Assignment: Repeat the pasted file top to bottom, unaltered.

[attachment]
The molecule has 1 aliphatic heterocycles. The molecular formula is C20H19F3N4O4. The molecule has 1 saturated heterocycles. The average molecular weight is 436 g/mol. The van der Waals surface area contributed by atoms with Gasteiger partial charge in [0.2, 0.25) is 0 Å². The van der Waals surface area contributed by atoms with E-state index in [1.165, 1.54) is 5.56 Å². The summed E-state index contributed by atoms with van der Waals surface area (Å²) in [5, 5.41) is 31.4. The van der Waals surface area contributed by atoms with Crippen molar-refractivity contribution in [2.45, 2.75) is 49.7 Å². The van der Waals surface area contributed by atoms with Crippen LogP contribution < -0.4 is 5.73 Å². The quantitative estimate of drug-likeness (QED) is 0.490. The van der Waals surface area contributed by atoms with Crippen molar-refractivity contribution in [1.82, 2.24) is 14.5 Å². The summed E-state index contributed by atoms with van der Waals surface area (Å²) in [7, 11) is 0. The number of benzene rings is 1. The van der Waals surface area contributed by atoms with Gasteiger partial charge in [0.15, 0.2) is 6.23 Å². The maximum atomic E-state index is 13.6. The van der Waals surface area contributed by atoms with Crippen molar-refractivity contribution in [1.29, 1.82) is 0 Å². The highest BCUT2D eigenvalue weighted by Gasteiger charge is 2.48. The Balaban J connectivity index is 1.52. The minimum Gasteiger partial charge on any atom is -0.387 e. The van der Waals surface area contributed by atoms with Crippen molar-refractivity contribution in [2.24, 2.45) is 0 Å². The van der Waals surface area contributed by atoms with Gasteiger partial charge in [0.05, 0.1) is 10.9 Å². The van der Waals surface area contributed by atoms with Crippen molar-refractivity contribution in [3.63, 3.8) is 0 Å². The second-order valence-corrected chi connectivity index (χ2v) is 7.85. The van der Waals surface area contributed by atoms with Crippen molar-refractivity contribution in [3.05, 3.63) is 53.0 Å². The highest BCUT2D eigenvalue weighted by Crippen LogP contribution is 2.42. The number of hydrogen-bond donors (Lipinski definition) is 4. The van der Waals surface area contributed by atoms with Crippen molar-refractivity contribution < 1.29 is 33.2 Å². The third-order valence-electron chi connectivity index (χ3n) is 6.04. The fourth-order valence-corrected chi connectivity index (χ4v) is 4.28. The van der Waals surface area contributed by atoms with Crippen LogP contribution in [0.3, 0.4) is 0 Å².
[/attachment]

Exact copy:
The molecule has 1 aliphatic heterocycles. The molecular formula is C20H19F3N4O4. The molecule has 1 saturated heterocycles. The average molecular weight is 436 g/mol. The van der Waals surface area contributed by atoms with Gasteiger partial charge in [0.2, 0.25) is 0 Å². The van der Waals surface area contributed by atoms with E-state index in [1.165, 1.54) is 5.56 Å². The summed E-state index contributed by atoms with van der Waals surface area (Å²) in [5, 5.41) is 31.4. The van der Waals surface area contributed by atoms with Crippen molar-refractivity contribution in [2.45, 2.75) is 49.7 Å². The van der Waals surface area contributed by atoms with Crippen LogP contribution < -0.4 is 5.73 Å². The quantitative estimate of drug-likeness (QED) is 0.490. The van der Waals surface area contributed by atoms with Crippen molar-refractivity contribution in [1.82, 2.24) is 14.5 Å². The summed E-state index contributed by atoms with van der Waals surface area (Å²) in [7, 11) is 0. The number of benzene rings is 1. The van der Waals surface area contributed by atoms with Gasteiger partial charge in [0.15, 0.2) is 6.23 Å². The maximum atomic E-state index is 13.6. The van der Waals surface area contributed by atoms with Crippen molar-refractivity contribution in [1.29, 1.82) is 0 Å². The highest BCUT2D eigenvalue weighted by Gasteiger charge is 2.48. The Balaban J connectivity index is 1.52. The minimum Gasteiger partial charge on any atom is -0.387 e. The van der Waals surface area contributed by atoms with Crippen molar-refractivity contribution in [2.24, 2.45) is 0 Å². The van der Waals surface area contributed by atoms with Gasteiger partial charge in [0.05, 0.1) is 10.9 Å². The van der Waals surface area contributed by atoms with Crippen molar-refractivity contribution in [3.63, 3.8) is 0 Å². The second-order valence-corrected chi connectivity index (χ2v) is 7.85. The van der Waals surface area contributed by atoms with Crippen molar-refractivity contribution in [3.05, 3.63) is 53.0 Å². The highest BCUT2D eigenvalue weighted by Crippen LogP contribution is 2.42. The number of hydrogen-bond donors (Lipinski definition) is 4. The van der Waals surface area contributed by atoms with Crippen molar-refractivity contribution < 1.29 is 33.2 Å². The third-order valence-electron chi connectivity index (χ3n) is 6.04. The fourth-order valence-corrected chi connectivity index (χ4v) is 4.28. The van der Waals surface area contributed by atoms with Crippen LogP contribution in [0.3, 0.4) is 0 Å².